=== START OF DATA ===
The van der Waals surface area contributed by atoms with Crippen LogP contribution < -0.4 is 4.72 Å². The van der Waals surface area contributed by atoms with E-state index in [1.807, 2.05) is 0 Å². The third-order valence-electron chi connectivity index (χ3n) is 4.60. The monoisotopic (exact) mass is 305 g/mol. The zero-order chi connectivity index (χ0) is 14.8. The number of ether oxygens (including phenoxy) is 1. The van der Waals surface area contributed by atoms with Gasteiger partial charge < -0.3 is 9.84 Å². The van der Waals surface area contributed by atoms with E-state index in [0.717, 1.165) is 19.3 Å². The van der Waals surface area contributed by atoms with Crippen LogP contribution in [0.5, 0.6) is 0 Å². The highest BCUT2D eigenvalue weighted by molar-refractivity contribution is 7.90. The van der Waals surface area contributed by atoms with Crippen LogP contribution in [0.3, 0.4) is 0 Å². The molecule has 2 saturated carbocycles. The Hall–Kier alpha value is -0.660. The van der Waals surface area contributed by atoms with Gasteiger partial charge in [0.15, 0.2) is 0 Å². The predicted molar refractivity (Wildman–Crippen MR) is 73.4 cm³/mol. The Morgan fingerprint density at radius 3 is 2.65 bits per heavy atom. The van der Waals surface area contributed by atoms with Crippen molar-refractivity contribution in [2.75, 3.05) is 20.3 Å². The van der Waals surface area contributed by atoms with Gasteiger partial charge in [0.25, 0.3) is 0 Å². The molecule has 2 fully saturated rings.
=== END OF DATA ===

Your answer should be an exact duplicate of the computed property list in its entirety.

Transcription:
The van der Waals surface area contributed by atoms with Crippen LogP contribution < -0.4 is 4.72 Å². The van der Waals surface area contributed by atoms with E-state index in [1.807, 2.05) is 0 Å². The third-order valence-electron chi connectivity index (χ3n) is 4.60. The monoisotopic (exact) mass is 305 g/mol. The zero-order chi connectivity index (χ0) is 14.8. The number of ether oxygens (including phenoxy) is 1. The van der Waals surface area contributed by atoms with Gasteiger partial charge < -0.3 is 9.84 Å². The van der Waals surface area contributed by atoms with E-state index in [0.717, 1.165) is 19.3 Å². The van der Waals surface area contributed by atoms with Crippen LogP contribution in [0.5, 0.6) is 0 Å². The highest BCUT2D eigenvalue weighted by molar-refractivity contribution is 7.90. The van der Waals surface area contributed by atoms with Crippen LogP contribution in [0.3, 0.4) is 0 Å². The molecule has 2 saturated carbocycles. The Hall–Kier alpha value is -0.660. The van der Waals surface area contributed by atoms with Gasteiger partial charge in [0.15, 0.2) is 0 Å². The predicted molar refractivity (Wildman–Crippen MR) is 73.4 cm³/mol. The Morgan fingerprint density at radius 3 is 2.65 bits per heavy atom. The van der Waals surface area contributed by atoms with Crippen molar-refractivity contribution in [2.75, 3.05) is 20.3 Å². The van der Waals surface area contributed by atoms with Gasteiger partial charge in [0.25, 0.3) is 0 Å². The molecule has 2 fully saturated rings.